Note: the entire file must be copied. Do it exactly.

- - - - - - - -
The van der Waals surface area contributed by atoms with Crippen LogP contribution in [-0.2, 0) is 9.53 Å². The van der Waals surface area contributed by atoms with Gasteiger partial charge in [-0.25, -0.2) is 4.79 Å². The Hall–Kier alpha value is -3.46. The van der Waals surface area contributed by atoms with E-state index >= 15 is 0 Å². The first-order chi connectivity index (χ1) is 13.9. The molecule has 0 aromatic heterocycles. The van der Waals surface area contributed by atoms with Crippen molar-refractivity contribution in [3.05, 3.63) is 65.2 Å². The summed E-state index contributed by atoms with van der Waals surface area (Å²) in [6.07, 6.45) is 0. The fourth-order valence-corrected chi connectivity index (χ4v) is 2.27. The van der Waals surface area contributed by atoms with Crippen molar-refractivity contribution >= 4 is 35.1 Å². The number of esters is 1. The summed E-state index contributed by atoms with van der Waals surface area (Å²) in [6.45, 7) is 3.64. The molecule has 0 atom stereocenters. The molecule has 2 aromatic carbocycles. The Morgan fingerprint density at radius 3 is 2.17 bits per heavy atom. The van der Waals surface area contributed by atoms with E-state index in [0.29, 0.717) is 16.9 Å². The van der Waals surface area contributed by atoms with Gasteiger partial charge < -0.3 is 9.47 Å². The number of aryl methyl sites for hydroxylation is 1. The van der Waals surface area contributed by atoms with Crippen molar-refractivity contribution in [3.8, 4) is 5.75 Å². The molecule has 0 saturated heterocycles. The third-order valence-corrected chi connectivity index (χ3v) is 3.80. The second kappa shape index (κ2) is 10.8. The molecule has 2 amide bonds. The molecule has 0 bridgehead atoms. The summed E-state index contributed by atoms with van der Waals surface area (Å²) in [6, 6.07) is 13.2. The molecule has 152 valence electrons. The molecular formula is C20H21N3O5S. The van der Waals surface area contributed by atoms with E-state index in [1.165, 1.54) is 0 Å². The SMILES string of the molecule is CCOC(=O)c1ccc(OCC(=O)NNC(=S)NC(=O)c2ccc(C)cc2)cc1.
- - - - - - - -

The van der Waals surface area contributed by atoms with Crippen LogP contribution in [-0.2, 0) is 9.53 Å². The van der Waals surface area contributed by atoms with Gasteiger partial charge in [-0.25, -0.2) is 4.79 Å². The Hall–Kier alpha value is -3.46. The van der Waals surface area contributed by atoms with E-state index >= 15 is 0 Å². The first-order chi connectivity index (χ1) is 13.9. The molecule has 0 aromatic heterocycles. The van der Waals surface area contributed by atoms with Crippen molar-refractivity contribution in [3.05, 3.63) is 65.2 Å². The summed E-state index contributed by atoms with van der Waals surface area (Å²) in [6.07, 6.45) is 0. The fourth-order valence-corrected chi connectivity index (χ4v) is 2.27. The van der Waals surface area contributed by atoms with Crippen molar-refractivity contribution >= 4 is 35.1 Å². The number of esters is 1. The summed E-state index contributed by atoms with van der Waals surface area (Å²) in [6.45, 7) is 3.64. The molecule has 0 atom stereocenters. The molecule has 2 aromatic carbocycles. The Morgan fingerprint density at radius 3 is 2.17 bits per heavy atom. The van der Waals surface area contributed by atoms with E-state index in [0.29, 0.717) is 16.9 Å². The van der Waals surface area contributed by atoms with Gasteiger partial charge < -0.3 is 9.47 Å². The number of aryl methyl sites for hydroxylation is 1. The van der Waals surface area contributed by atoms with Crippen molar-refractivity contribution in [3.8, 4) is 5.75 Å². The molecule has 0 saturated heterocycles. The third-order valence-corrected chi connectivity index (χ3v) is 3.80. The second kappa shape index (κ2) is 10.8. The molecule has 2 amide bonds. The molecule has 0 bridgehead atoms. The summed E-state index contributed by atoms with van der Waals surface area (Å²) in [6, 6.07) is 13.2. The molecule has 152 valence electrons. The molecular formula is C20H21N3O5S. The van der Waals surface area contributed by atoms with E-state index in [1.165, 1.54) is 0 Å². The SMILES string of the molecule is CCOC(=O)c1ccc(OCC(=O)NNC(=S)NC(=O)c2ccc(C)cc2)cc1.